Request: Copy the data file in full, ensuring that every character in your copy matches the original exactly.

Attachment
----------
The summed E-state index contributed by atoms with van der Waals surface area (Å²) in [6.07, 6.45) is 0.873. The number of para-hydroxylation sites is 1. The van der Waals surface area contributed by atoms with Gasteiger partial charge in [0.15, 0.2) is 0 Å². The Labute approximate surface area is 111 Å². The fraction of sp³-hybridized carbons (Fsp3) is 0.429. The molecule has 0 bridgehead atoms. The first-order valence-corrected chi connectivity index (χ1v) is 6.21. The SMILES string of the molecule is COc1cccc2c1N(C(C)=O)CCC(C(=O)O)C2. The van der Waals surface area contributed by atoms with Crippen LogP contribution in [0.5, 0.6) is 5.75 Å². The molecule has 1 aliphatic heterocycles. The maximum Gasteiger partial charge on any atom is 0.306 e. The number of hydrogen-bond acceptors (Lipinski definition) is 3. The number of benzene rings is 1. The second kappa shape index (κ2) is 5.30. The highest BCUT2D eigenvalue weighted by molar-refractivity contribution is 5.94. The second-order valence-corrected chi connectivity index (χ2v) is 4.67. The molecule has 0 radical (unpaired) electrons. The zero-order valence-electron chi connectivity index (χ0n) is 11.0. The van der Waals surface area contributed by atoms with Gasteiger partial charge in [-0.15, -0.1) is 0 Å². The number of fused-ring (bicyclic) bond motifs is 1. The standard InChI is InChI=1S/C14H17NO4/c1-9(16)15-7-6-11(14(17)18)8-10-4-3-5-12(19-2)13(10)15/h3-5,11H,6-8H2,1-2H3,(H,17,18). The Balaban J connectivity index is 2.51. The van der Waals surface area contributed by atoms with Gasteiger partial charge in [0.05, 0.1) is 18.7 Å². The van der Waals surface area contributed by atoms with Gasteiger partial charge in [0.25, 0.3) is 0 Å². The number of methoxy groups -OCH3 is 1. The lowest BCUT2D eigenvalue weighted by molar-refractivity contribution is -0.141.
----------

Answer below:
The summed E-state index contributed by atoms with van der Waals surface area (Å²) in [6.07, 6.45) is 0.873. The number of para-hydroxylation sites is 1. The van der Waals surface area contributed by atoms with Gasteiger partial charge in [0.15, 0.2) is 0 Å². The Labute approximate surface area is 111 Å². The fraction of sp³-hybridized carbons (Fsp3) is 0.429. The molecule has 0 bridgehead atoms. The first-order valence-corrected chi connectivity index (χ1v) is 6.21. The SMILES string of the molecule is COc1cccc2c1N(C(C)=O)CCC(C(=O)O)C2. The van der Waals surface area contributed by atoms with Crippen LogP contribution in [0.5, 0.6) is 5.75 Å². The molecule has 1 aliphatic heterocycles. The maximum Gasteiger partial charge on any atom is 0.306 e. The number of hydrogen-bond acceptors (Lipinski definition) is 3. The number of benzene rings is 1. The second kappa shape index (κ2) is 5.30. The highest BCUT2D eigenvalue weighted by molar-refractivity contribution is 5.94. The second-order valence-corrected chi connectivity index (χ2v) is 4.67. The molecule has 0 radical (unpaired) electrons. The zero-order valence-electron chi connectivity index (χ0n) is 11.0. The van der Waals surface area contributed by atoms with Gasteiger partial charge in [-0.15, -0.1) is 0 Å². The number of fused-ring (bicyclic) bond motifs is 1. The standard InChI is InChI=1S/C14H17NO4/c1-9(16)15-7-6-11(14(17)18)8-10-4-3-5-12(19-2)13(10)15/h3-5,11H,6-8H2,1-2H3,(H,17,18). The Balaban J connectivity index is 2.51. The van der Waals surface area contributed by atoms with Gasteiger partial charge in [0.05, 0.1) is 18.7 Å². The van der Waals surface area contributed by atoms with Gasteiger partial charge in [0.25, 0.3) is 0 Å². The number of methoxy groups -OCH3 is 1. The lowest BCUT2D eigenvalue weighted by molar-refractivity contribution is -0.141.